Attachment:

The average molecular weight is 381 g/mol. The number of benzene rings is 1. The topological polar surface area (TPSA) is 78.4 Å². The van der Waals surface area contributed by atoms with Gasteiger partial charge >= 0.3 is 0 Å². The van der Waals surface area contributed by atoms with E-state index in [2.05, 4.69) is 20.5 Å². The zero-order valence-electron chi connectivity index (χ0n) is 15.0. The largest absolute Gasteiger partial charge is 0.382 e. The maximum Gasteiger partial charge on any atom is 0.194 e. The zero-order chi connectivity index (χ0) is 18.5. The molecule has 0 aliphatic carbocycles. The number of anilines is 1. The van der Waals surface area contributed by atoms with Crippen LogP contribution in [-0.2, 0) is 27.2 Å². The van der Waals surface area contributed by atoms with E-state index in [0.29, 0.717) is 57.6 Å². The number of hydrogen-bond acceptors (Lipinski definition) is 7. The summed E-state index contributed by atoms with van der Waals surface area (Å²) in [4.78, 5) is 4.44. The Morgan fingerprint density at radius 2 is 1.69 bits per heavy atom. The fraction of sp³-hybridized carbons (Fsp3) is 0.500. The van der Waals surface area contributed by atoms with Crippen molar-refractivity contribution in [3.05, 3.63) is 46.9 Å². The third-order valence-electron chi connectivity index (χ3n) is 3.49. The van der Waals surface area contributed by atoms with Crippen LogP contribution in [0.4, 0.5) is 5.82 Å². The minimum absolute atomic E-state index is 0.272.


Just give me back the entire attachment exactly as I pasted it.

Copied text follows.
The average molecular weight is 381 g/mol. The number of benzene rings is 1. The topological polar surface area (TPSA) is 78.4 Å². The van der Waals surface area contributed by atoms with Gasteiger partial charge >= 0.3 is 0 Å². The van der Waals surface area contributed by atoms with E-state index in [2.05, 4.69) is 20.5 Å². The zero-order valence-electron chi connectivity index (χ0n) is 15.0. The largest absolute Gasteiger partial charge is 0.382 e. The maximum Gasteiger partial charge on any atom is 0.194 e. The zero-order chi connectivity index (χ0) is 18.5. The molecule has 0 aliphatic carbocycles. The number of anilines is 1. The van der Waals surface area contributed by atoms with Crippen LogP contribution in [-0.2, 0) is 27.2 Å². The van der Waals surface area contributed by atoms with E-state index in [0.29, 0.717) is 57.6 Å². The number of hydrogen-bond acceptors (Lipinski definition) is 7. The summed E-state index contributed by atoms with van der Waals surface area (Å²) in [4.78, 5) is 4.44. The Morgan fingerprint density at radius 2 is 1.69 bits per heavy atom. The fraction of sp³-hybridized carbons (Fsp3) is 0.500. The van der Waals surface area contributed by atoms with Crippen molar-refractivity contribution in [3.05, 3.63) is 46.9 Å². The third-order valence-electron chi connectivity index (χ3n) is 3.49. The van der Waals surface area contributed by atoms with Crippen LogP contribution in [0.4, 0.5) is 5.82 Å². The minimum absolute atomic E-state index is 0.272.